Farm to fork is a new European plan for a fair, healthy and environmentally-friendly food system
Farm to fork is one of the main actions of the European Green Deal, launched in December 2019.
The plan aims at making Europe climate-neutral and protecting our natural habitat will be good for people,
planet and economy.
The Green Deal plan has 4 main goals:
- Become climate-neutral by 2050
- Protect human life, animals, and plants, by cutting pollution
- Help companies become world leaders in clean products and technologies
- Help ensure a just and inclusive transition
Specifically, regarding farm to fork action, the European Commission states:
The Farm to Fork Strategy is at the heart of the Green Deal. It addresses comprehensively the challenges of sustainable food systems and recognizes the inextricable links between healthy people, healthy societies, and a healthy planet.
The COVID-19 pandemic has underlined the interrelations between our health, ecosystems, supply chains, consumption patterns, and planetary boundaries.
Although the environmental issue was really urgent even before the pandemic crisis, it is now even more clear how important it is to keep ourselves and the planet healthy.
Read the article Why organic farming is part of the solution to the COVID-19 crisis
Organic farming is necessary for the Farm to Fork strategy
The plan includes new ‘eco-schemes’ that will be able to offer a major stream of funding to boost sustainable practices.
Organic farming is one of these sustainable practices together with precision agriculture, agro-ecology, carbon farming, and agroforestry.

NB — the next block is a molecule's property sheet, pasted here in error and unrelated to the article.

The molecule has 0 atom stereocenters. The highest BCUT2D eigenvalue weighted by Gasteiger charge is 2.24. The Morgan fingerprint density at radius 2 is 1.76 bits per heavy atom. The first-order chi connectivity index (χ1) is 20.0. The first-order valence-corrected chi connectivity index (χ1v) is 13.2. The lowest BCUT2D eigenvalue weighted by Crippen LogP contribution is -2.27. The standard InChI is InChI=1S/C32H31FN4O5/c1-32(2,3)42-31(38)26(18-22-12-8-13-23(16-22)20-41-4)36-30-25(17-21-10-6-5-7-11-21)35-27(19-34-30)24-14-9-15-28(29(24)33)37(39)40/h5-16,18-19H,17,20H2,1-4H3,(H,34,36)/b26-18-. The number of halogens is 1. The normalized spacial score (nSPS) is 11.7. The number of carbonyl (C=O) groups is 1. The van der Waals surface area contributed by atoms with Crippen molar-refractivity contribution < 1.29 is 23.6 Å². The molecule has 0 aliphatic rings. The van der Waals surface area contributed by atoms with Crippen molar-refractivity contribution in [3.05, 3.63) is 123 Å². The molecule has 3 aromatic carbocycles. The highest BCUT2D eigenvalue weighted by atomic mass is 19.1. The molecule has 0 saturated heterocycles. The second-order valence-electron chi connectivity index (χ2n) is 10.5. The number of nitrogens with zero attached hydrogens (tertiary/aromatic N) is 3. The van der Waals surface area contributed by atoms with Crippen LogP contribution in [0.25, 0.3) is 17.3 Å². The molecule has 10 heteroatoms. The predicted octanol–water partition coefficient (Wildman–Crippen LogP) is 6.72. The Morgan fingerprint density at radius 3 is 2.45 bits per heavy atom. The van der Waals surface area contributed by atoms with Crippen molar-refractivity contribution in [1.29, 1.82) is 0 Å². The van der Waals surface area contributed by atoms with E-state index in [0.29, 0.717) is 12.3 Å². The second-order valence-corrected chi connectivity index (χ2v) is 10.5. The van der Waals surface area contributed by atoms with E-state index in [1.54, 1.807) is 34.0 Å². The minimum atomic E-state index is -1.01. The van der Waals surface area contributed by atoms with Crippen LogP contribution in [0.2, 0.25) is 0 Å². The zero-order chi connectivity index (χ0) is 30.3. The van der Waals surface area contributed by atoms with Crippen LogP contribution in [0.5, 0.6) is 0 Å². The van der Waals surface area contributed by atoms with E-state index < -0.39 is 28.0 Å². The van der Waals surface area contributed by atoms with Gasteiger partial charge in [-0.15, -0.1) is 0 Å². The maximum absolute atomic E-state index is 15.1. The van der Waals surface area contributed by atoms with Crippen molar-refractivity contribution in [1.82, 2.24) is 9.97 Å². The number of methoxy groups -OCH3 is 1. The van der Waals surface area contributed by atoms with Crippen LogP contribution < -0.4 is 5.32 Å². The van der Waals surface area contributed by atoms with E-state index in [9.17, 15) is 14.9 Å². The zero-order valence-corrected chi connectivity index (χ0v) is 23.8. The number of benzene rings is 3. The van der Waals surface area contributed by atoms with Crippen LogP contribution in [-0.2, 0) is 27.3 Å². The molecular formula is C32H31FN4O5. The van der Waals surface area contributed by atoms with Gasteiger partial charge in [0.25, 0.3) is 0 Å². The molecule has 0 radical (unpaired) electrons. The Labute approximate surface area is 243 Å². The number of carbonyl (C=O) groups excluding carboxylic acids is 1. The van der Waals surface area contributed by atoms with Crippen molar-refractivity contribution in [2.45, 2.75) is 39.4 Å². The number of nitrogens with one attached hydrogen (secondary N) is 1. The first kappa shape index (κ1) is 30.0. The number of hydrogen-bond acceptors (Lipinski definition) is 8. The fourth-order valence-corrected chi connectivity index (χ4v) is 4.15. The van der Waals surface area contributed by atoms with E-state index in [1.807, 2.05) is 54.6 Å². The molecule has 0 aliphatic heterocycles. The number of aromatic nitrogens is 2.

In particular, the Farm to Fork strategy underlines that there is an
urgent need to reduce dependency on pesticides and antimicrobials, reduce excess fertilization, increase organic farming, improve animal welfare, and reverse biodiversity loss.
Considering that agriculture is responsible for 10.3% of the EU’s GHG emissions and nearly 70% of those come from the animal sector*, a more sustainable approach can eventually reduce this impact on the environment.
The Commission will also work with the Member States to extend the application of precise fertilization techniques and sustainable agricultural practices, notably in hotspot areas of intensive livestock farming and of recycling of organic waste into renewable fertilizers.
Consumers recognize the value of organic food and the European Commission admits that, although there is a legal framework supports the shift to this type of farming more needs to be done.
The market for organic food is set to continue growing and organic farming needs to be further promoted. It has a positive impact on biodiversity, it creates jobs and attracts young farmers.
This is why, in addition to CAP measures, such as eco-schemes, investments, and advisory services, and the Common Fisheries Policy (CFP) measures, the Commission will put forward an Action Plan on organic farming.
Specifically, Farm to Fork announces an effort to help to reach the objective of at least 25% of the EU’s agricultural land under organic farming by 2030 and a significant increase in organic aquaculture.
Together with the farmers, producers, and all the staff involved in the organic certification process, we believe in the value of organic farming to ensure consumer trust and boost demand through promotion campaigns and green public procurement.
This is why we really hope that Farm to Fork strategy will be not only a declaration of intent but an effective policy to
help the Member States stimulate both supply and demand for organic products.
*EEA (2019), Annual European Union greenhouse gas inventory 1990-2017 and Inventory report 2019. These figures do not include CO2 emissions from land use and land-use change.
cover picture: image from the European Commission Farm to Fork page
2nd picture: Engin Akyurt @Pexels